Virginia Unveils New Curriculum to Help Teens Avoid Deadly Crashes

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The most dangerous part of any teenager’s day is the time they spend behind the wheel. Parents rely on driver’s education teachers to teach teens to drive. Now, those instructors have another valuable tool to help teens navigate Virginia’s roadways safely.

DRIVE SMART Virginia has created the Sharing the Road with Trucks curriculum with a grant from the Federal Motor Carrier Safety Administration. Sharing the Road will help teach high school students in tenth grade how to drive safely around large trucks. The Sharing the Road curriculum is the first in the nation to be mandated in public schools. “Teen drivers have limited experience driving.  This curriculum will give them information to make safe and smart decisions, driving around large trucks,” said Janet Brooking, Executive Director of DRIVE SMART Virginia. “We’re delighted to bring this program to Virginia, and that our safety partners recognize the need to make this a priority.”

In the U.S. between 2005 and 2009 nearly 4,000 16-to-24 year-olds were killed in crashes involving large trucks (DOT). In Virginia the number of traffic crashes decreased from 2009 to 2010. However crashes involving commercial vehicles increased 26% during the same period.  A recent Virginia Tech Transportation study found that 78% of crashes involving commercial motor vehicles were caused by passenger vehicle drivers. Those crashes were largely due to a lack of awareness and understanding about the special considerations involved with sharing the road with trucks. Roughly one-third of fatal crashes involving a car and a large truck occurred in one of the blind spots surrounding the truck, according to the American Trucking Associations.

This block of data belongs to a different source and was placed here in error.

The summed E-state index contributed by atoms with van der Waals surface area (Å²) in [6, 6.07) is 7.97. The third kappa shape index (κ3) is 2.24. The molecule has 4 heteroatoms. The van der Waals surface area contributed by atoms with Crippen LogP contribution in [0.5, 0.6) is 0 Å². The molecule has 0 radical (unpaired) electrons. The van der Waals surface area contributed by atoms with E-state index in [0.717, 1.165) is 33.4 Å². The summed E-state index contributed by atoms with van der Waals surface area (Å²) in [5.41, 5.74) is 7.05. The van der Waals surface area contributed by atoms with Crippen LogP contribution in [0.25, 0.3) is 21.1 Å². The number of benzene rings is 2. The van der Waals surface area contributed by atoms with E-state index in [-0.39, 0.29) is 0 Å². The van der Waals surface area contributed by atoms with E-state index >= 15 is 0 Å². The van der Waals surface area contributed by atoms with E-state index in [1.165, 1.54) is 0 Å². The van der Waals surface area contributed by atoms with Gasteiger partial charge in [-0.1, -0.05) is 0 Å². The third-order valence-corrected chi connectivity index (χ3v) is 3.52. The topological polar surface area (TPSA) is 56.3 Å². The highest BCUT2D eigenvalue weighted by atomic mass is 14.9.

“We’re delighted to have this tool,” said Vanessa Wigand who oversees driver’s education training for the Virginia Department of Education. “The Sharing the Road with Trucks curriculum will help young drivers better understand the dangers associated with driving around and passing trucks.”

The Sharing the Road curriculum includes information about:

• No zone – front, rear, left and right, areas around the truck where crashes are most likely to occur

• Passing  – drivers should signal and move steadily around the truck

• Merging – truck blind spots make it difficult to see passenger cars

• Stopping distance – for trucks,  40% greater than car

“This will be a valuable resource for driver’s education instruction in Virginia,” said Dale Bennett, President and CEO of the Virginia Trucking Association. “Virginia’s trucking industry works hard to reduce the number of crashes involving commercial vehicles, especially those involving teen and younger drivers, and this curriculum is designed to help us do that.”

DRIVE SMART Virginia is a traffic safety non-profit organization created in 1995 with the goal of making Virginia’s roadways the safest in the nation. Additional partners include Virginia Department of Education, Commercial Vehicle Safety Alliance, Federal Motor Carrier Safety Administration, Virginia Trucking Association and the Virginia State Police.

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